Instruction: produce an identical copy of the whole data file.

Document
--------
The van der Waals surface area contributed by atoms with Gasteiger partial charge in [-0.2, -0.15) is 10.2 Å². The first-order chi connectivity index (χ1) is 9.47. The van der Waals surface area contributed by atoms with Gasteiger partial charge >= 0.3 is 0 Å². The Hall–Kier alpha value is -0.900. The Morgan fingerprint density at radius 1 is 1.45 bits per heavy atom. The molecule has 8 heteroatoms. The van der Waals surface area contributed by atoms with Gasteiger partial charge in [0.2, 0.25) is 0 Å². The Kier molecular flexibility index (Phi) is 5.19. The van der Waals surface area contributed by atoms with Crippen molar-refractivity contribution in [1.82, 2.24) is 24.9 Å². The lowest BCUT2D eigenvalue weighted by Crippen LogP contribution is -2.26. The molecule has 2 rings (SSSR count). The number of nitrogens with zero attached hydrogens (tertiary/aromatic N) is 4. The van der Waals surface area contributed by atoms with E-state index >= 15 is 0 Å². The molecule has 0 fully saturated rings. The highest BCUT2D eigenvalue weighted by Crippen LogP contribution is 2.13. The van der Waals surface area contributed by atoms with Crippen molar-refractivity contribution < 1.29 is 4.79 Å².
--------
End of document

The van der Waals surface area contributed by atoms with Gasteiger partial charge in [-0.2, -0.15) is 10.2 Å². The first-order chi connectivity index (χ1) is 9.47. The van der Waals surface area contributed by atoms with Gasteiger partial charge >= 0.3 is 0 Å². The Hall–Kier alpha value is -0.900. The Morgan fingerprint density at radius 1 is 1.45 bits per heavy atom. The molecule has 8 heteroatoms. The van der Waals surface area contributed by atoms with Gasteiger partial charge in [0.2, 0.25) is 0 Å². The Kier molecular flexibility index (Phi) is 5.19. The van der Waals surface area contributed by atoms with Crippen molar-refractivity contribution in [1.82, 2.24) is 24.9 Å². The lowest BCUT2D eigenvalue weighted by Crippen LogP contribution is -2.26. The molecule has 2 rings (SSSR count). The number of nitrogens with zero attached hydrogens (tertiary/aromatic N) is 4. The van der Waals surface area contributed by atoms with E-state index >= 15 is 0 Å². The molecule has 0 fully saturated rings. The highest BCUT2D eigenvalue weighted by Crippen LogP contribution is 2.13. The van der Waals surface area contributed by atoms with Crippen molar-refractivity contribution < 1.29 is 4.79 Å².